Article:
Buy The Non-Jewish Jew, and other essays. Edited, with an introduction, by Tamara Deutscher by Isaac Deutscher, Tamara Deutscher (ISBN: ) from Amazon's Book Store. Everyday low prices and free delivery on eligible orders.
Buy The Non-Jewish Jew (Radical Thinkers) Reissue by Isaac Deutscher (ISBN: 9781786630827) from Amazon's Book Store. Everyday low prices and free delivery on eligible orders.
The Non-Jewish Jew: And Other Essays: Isaac Deutscher, Tamara Deutscher: 9781786630827: Books - Amazon.ca.About The Non-Jewish Jew. Essays on Judaism in the modern world, from philosophy and history to art and politics In these essays Deutscher speaks of the emotional heritage of the European Jew with a calm clear-sightedness. As a historian he writes without religious belief, but with a generous breadth of understanding; as a philosopher he writes.The Non-Jewish Jew: And Other Essays (Radical Thinkers) - Kindle edition by Deutscher, Isaac, Deutscher, Tamara. Download it once and read it on your Kindle device, PC, phones or tablets. Use features like bookmarks, note taking and highlighting while reading The Non-Jewish Jew: And Other Essays (Radical Thinkers).
In wartime Europe, a Jew knocking on the door of a non-Jewish friend or a complete stranger would forever change the life of both, whether the door will be opened or shut tightly. What was for the Jews a question of life and death became a burden of witnessing, whether it ended in action or in inaction. And what about the active participation of Germans, and many other European citizens in the.Read More
The Non-Jewish Jew, a collection of Deutscher’s essays on Jewish subjects that first appeared in 1968 and that has just been reissued by the radical publishing house Verso, begins with a biographical sketch by his widow, Tamara Deutscher, organized around the image of vaulting a historical gulf. “That gulf was so immense that it baffled and fascinated him,” she writes. “It both amazed.Read More
Like our non-Jewish friends, we Jews have been conditioned to think of a “Jew” as something bad. We will say, “Some really nice Jewish people moved in next door,” rather than, “Some.Read More
Other terms include non-observant Jew, non-religious Jew, non-practicing Jew, and secular Jew. The term may also refer to Jews who do not practice the religion of Judaism. Typically, ethnic Jews are cognizant of their Jewish background, and may feel strong cultural (even if not religious) ties to Jewish traditions and to the Jewish people or nation.Read More
There were non-Jewish volunteers who came to help out with cooking the food, welcoming people, cleaning up and other tasks. I did not know that there were non-Jewish volunteers helping to rebuild and grow the Jewish community. Often the media will only report acts of anti-Semitism, but will not report about all the good being done.Read More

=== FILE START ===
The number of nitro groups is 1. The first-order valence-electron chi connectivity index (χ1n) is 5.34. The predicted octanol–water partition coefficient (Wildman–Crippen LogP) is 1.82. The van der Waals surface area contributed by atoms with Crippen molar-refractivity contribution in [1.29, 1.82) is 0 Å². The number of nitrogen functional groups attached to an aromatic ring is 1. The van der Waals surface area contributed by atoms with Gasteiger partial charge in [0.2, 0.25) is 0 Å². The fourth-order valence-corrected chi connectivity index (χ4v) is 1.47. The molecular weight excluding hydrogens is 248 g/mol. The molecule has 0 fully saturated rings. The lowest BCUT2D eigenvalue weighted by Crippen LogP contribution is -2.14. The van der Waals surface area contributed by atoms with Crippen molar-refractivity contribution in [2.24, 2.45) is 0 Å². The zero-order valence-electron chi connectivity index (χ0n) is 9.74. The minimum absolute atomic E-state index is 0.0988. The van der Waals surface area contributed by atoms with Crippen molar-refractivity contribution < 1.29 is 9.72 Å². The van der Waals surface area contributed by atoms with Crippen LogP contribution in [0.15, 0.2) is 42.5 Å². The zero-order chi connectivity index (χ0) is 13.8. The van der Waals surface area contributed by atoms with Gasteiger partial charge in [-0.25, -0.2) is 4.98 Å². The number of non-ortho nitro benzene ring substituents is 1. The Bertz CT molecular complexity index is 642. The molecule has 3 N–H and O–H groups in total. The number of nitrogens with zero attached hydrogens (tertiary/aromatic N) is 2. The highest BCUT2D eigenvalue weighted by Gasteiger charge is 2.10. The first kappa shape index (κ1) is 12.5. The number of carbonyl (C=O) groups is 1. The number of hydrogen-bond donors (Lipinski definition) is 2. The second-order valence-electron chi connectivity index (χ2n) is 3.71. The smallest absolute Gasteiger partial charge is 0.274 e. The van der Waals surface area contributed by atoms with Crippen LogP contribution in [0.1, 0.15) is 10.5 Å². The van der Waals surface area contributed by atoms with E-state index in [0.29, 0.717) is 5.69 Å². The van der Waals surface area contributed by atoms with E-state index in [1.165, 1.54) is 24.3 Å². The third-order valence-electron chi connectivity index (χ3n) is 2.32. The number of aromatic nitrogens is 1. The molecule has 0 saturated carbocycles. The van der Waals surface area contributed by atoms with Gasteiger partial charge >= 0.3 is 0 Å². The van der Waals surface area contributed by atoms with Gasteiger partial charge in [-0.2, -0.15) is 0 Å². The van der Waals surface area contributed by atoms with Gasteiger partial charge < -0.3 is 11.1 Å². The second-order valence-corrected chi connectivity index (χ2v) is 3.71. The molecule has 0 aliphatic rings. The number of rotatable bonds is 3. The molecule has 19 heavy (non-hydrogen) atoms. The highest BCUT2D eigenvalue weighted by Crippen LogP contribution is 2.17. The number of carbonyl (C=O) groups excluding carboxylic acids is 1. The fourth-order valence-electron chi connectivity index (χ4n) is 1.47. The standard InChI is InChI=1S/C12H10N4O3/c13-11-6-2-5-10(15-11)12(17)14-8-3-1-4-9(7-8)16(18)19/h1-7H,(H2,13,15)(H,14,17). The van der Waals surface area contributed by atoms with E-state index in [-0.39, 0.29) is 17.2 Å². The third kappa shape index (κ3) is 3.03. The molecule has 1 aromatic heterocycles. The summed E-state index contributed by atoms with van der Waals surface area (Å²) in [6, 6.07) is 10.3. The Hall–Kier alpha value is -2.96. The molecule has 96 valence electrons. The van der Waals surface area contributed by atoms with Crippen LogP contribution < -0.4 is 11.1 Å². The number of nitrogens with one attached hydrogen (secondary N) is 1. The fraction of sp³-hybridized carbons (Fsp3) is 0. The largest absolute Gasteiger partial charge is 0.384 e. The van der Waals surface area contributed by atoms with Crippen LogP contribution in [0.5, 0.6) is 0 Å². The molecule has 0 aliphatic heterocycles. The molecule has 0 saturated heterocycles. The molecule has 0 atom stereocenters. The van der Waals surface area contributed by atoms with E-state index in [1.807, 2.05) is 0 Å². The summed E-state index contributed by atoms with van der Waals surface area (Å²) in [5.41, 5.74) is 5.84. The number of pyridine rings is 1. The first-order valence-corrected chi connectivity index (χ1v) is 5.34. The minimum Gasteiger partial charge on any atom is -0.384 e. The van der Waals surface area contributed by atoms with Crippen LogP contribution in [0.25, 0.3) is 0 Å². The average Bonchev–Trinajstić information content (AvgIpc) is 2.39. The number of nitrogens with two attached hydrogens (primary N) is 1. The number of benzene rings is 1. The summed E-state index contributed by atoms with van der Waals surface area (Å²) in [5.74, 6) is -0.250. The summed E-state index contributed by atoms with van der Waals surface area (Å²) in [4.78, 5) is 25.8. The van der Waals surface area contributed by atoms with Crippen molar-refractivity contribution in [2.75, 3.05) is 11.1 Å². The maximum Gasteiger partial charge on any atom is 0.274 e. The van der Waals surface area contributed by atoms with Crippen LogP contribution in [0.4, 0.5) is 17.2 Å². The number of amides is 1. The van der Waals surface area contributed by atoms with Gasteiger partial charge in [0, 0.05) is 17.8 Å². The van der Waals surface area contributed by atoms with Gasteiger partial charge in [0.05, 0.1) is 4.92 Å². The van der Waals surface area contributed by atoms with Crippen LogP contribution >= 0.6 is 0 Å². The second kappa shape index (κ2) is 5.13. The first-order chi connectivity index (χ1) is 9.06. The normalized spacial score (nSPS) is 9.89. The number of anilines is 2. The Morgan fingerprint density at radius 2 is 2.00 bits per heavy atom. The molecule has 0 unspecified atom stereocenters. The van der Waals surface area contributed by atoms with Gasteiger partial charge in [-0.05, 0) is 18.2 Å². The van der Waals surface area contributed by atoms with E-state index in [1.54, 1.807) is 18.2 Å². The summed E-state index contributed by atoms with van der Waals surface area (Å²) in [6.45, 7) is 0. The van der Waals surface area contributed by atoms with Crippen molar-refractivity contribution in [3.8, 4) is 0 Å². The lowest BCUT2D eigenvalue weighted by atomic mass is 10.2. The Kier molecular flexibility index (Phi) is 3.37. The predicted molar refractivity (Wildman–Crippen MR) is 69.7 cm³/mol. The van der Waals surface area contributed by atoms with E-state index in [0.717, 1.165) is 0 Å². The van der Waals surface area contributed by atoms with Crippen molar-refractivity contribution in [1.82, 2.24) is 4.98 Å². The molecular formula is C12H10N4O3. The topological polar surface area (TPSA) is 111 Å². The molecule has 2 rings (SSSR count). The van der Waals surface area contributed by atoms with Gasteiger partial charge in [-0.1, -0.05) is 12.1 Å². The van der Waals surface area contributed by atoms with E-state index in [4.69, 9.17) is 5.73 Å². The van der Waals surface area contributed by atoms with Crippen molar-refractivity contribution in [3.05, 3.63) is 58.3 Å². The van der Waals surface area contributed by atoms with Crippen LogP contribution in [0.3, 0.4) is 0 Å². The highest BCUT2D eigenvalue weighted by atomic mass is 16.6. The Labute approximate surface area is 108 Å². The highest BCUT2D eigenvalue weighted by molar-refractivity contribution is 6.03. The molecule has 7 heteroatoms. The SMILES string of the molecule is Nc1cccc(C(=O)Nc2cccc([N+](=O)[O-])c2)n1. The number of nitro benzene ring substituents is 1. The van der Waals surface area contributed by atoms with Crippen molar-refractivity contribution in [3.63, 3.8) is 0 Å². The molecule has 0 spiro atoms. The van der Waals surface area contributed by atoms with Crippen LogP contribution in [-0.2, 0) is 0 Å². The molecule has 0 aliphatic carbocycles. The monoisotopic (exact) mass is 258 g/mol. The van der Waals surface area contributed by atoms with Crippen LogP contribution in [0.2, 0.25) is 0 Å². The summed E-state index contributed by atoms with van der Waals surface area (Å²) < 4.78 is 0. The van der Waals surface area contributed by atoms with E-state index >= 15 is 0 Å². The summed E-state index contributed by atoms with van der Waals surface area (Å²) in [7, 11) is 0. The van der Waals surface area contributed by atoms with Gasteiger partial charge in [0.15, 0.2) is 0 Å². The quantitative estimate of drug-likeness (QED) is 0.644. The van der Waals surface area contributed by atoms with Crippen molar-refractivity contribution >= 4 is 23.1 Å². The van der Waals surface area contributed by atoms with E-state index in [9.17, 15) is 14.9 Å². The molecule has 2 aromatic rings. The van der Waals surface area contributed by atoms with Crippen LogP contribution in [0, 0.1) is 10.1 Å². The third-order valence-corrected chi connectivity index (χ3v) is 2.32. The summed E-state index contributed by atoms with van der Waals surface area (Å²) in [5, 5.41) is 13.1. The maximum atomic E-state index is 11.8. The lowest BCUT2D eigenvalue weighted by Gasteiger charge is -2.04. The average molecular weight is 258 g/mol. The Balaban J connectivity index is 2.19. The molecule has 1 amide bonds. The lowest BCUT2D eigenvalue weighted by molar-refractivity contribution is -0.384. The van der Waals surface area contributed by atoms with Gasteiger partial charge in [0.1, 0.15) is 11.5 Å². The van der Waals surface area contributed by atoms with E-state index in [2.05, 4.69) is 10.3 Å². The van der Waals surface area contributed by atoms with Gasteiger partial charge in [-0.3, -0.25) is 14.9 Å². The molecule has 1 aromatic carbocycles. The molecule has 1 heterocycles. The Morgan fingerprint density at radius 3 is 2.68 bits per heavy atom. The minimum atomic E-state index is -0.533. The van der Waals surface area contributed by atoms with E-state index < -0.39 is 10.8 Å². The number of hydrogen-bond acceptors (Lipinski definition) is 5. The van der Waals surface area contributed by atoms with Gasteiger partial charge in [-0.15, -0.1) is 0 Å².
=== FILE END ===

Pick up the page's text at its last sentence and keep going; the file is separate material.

Changes of name, common in conversions to Buddhism, further obscure links between the American “Buddhist” hierarchy, making Jewish ethnic nepotism, and Jewish dominance of the movement’s origins and leadership, less obvious. For example, a promotion by a Wu Kwang of a Surya Das will raise fewer eyebrows than a Joseph Goldstein promotion of a Joshua Goldberg. The end result is that Jews.Read More
The Haver Ha-Ir model of rabbinic leadership deserves careful attention. The rabbi is literally to be a “friend” of the city, a person who is engaged in people’s lives, who strives to make society a better place. He is to feel personal responsibility for the spiritual and material wellbeing of the community. The Haver Ha-Ir is not an aloof scholar nor an otherworldly mystic, but is with.Read More
Many controversies in other branches of liberal Judaism are non-issues within Secular Humanistic Judaism. For example, a 1988 resolution on “Who is a Jew” accepted self-determination, stating: “A Jew is a person of Jewish descent or any person who declares himself or herself to be a Jew and who identifies with the history, ethical values, culture, civilization, community, and fate of the.Read More
In essence, Jewish culture was bottom-up, while Christian culture was top-down. Abrahams details the physical establishment of the synagogue, as well as the customary dress, the separation of the sexes in ritual and prayer, the sale of religious “honors,” the variety of regional music, and other matters that may be interesting and informative to students of Jewish history.Read More
The Jewish Leadership Blog Sunday, December 11, 2011. Resisting the Obvious By David Solway (originaly posted on PJ Media) In much of my recent work — books and articles — I have addressed the issue of antisemitism in the contemporary world. That the beast is once again slouching, not only towards Bethlehem as in the Yeats poem (1), but towards Oslo, Paris, London, Stockholm, Malmo.Read More